Writing Site Content that Shows Benefit

November 10th, 2011 • By:  • Content Development

For many entrepreneurs and business owners who want to showcase their product or company on the web, writing text for their website can be problematic. Often, the difficulty stems from the business owner’s lack of understanding about how to articulate benefit for the end-user. That is, while the owner may understand completely why the product is good and why everyone needs it, writing about the benefit for the user can be difficult. This can be especially true if the product is an intangible, such as a service.

When I first started my business, a technical writing company that designs and teaches customized writing courses, I created content that was well-written, grammatically correct, and easy to read and understand. I am an English major, after all. But when I showed my content to a colleague, she responded with, “Why should I buy? What’s the benefit to me?” As the owner of the business, of course I understood the benefit and my first thought was “Well, everyone needs to know how to write more effectively! That’s the benefit.” However, as I re-read my content, I began to realize that I had not done a good job of showing benefit for my targeted audience; I had assumed that everyone looking for my product would immediately understand the benefit. While I had described the services we offered and their cost, I had failed to consider why visitors to my site would prefer my product over someone else’s and/or how their lives or jobs would be improved by buying my product.  What I had to do to was to step back, think critically about my end-user, and carefully analyze the true benefit of my product.

To determine potential benefit, I used a strategy that I teach in my classes: the concept of WIFM, or “what’s in it for me?” People, after all, are most interested in how the world and the things they buy impact them. Therefore, I focused on answering a number of questions:

  1. Who is my target audience? What is their education level and profession?
  2. How busy are they?
  3. What about my product would make their job easier?
  4. What is the biggest problem this group faces in terms of the service I offer?
  5. How will my product or service solve their problem?

Understanding that our target audience was probably educated allowed us to structure the content and use language to appeal to that group. Determining that they were also probably very busy meant that we had to, early in the text, capture their attention and describe how we could help; we couldn’t afford to put the most critical information about benefit late in the piece. The problem/solution rubric we developed helped us understand that most professionals have to write as part of their jobs; however, many of them dislike writing or tend to procrastinate when faced with a writing task. Thus, we focused on articulating strategies that we could provide that would make their writing tasks easier and less onerous.  We were able to create text that focused on users and that told them how our courses could help them solve their problems.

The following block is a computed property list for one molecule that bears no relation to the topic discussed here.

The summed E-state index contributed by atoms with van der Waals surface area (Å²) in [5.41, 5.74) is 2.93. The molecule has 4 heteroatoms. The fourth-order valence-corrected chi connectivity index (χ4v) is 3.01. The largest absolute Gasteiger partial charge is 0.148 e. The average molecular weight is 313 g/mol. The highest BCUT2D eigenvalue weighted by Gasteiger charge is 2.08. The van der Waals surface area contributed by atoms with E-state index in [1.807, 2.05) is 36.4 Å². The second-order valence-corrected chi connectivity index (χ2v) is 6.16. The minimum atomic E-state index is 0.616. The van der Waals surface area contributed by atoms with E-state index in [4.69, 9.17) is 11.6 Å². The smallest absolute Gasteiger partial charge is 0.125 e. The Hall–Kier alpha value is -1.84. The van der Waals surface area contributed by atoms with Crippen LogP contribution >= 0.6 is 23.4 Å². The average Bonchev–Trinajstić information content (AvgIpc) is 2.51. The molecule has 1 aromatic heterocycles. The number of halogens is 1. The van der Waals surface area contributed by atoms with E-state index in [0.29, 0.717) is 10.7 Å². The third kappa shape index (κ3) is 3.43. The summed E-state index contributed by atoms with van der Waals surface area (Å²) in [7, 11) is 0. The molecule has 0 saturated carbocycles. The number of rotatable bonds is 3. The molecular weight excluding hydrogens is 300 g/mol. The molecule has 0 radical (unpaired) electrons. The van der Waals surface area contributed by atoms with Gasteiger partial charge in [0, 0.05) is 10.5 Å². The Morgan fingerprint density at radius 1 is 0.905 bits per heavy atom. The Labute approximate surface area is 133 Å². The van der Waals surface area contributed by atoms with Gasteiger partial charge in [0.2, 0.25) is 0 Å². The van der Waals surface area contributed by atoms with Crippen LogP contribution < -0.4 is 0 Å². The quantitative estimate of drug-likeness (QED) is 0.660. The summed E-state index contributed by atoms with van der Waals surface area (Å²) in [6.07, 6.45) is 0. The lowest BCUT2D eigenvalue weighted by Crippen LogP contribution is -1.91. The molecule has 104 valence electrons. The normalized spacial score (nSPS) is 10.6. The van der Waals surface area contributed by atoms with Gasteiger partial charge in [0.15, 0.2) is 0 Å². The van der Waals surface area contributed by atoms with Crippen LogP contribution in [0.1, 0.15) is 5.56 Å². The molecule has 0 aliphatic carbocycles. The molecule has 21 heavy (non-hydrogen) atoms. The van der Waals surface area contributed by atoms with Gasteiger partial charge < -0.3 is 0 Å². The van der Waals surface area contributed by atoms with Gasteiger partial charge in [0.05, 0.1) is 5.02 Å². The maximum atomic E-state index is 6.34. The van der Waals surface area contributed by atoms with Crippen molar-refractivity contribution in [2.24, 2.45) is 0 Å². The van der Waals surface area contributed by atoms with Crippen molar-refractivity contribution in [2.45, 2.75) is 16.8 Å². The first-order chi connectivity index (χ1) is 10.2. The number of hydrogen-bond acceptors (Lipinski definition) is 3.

While ensuring that the content of your site is well-written, clear, and grammatically correct is vital, it’s also crucial to ensure that your site shows visitors the benefit that they can derive from buying your product. Take the time to carefully analyze your visitors and how your product can solve their problems—it will be time well spent.

Guest Blogger Bio

Pam Hurley, PhD, founder and president of Hurley Write, Inc., has a varied background in developing and teaching writing. She has taught writing in academic institutions, including Duke University, The George Washington University, and The University of North Carolina, and in various industries and companies. She has, and continues to, develop and teach scientific, technical, and business writing to large and small organizations, including government; pharma, drug development, and biotech; and engineering. Clients include Sikorsky Aircraft, Novartis, GSK, Parsons Brinckerhoff, Southern California Edison, The Chemical Safety Board, and ConAgra (www.hurleywrite.com/clientlist.html).

Pam, an award-winning lecturer, has developed a series of online writing courses in technical writing, scientific writing, writing standard    operating procedures (SOPs), and writing the scientific manuscript. She has published various articles related to writing in The Federal Register, The Monitor, Biotechnology Focus, and Training Magazine. Pam also edits various technical and scientific documents and provides individual writing coaching.

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This entry was posted on Thursday, November 10th, 2011 at 10:51 am and is filed under Content Development. You can follow any responses to this entry through the RSS 2.0 feed. You can leave a response, or trackback from your own site.

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